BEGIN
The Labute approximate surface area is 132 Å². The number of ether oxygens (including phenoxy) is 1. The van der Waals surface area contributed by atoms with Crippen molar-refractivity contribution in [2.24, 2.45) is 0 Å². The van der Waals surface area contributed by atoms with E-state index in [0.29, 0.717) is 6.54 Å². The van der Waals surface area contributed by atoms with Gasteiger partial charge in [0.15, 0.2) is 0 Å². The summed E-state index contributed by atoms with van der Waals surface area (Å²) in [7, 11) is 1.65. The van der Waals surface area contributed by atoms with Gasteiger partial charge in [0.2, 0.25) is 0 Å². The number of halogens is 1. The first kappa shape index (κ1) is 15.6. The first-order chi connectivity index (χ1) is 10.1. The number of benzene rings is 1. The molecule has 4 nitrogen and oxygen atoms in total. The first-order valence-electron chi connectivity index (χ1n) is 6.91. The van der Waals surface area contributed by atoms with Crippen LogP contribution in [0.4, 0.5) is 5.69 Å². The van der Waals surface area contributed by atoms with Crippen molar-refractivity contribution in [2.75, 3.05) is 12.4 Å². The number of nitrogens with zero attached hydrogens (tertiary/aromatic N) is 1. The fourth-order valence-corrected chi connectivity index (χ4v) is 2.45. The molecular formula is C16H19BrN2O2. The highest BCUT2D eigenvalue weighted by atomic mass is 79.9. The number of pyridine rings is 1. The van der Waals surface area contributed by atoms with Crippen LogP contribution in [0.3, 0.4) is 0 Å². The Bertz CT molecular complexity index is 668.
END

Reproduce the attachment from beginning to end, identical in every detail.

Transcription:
The Labute approximate surface area is 132 Å². The number of ether oxygens (including phenoxy) is 1. The van der Waals surface area contributed by atoms with Crippen molar-refractivity contribution in [2.24, 2.45) is 0 Å². The van der Waals surface area contributed by atoms with E-state index in [0.29, 0.717) is 6.54 Å². The van der Waals surface area contributed by atoms with Gasteiger partial charge in [0.15, 0.2) is 0 Å². The summed E-state index contributed by atoms with van der Waals surface area (Å²) in [7, 11) is 1.65. The van der Waals surface area contributed by atoms with Gasteiger partial charge in [0.2, 0.25) is 0 Å². The number of halogens is 1. The first kappa shape index (κ1) is 15.6. The first-order chi connectivity index (χ1) is 10.1. The number of benzene rings is 1. The molecule has 4 nitrogen and oxygen atoms in total. The first-order valence-electron chi connectivity index (χ1n) is 6.91. The van der Waals surface area contributed by atoms with Crippen LogP contribution in [0.4, 0.5) is 5.69 Å². The van der Waals surface area contributed by atoms with Crippen molar-refractivity contribution in [2.75, 3.05) is 12.4 Å². The number of nitrogens with zero attached hydrogens (tertiary/aromatic N) is 1. The fourth-order valence-corrected chi connectivity index (χ4v) is 2.45. The molecular formula is C16H19BrN2O2. The highest BCUT2D eigenvalue weighted by atomic mass is 79.9. The number of pyridine rings is 1. The van der Waals surface area contributed by atoms with Crippen LogP contribution in [0.3, 0.4) is 0 Å². The Bertz CT molecular complexity index is 668.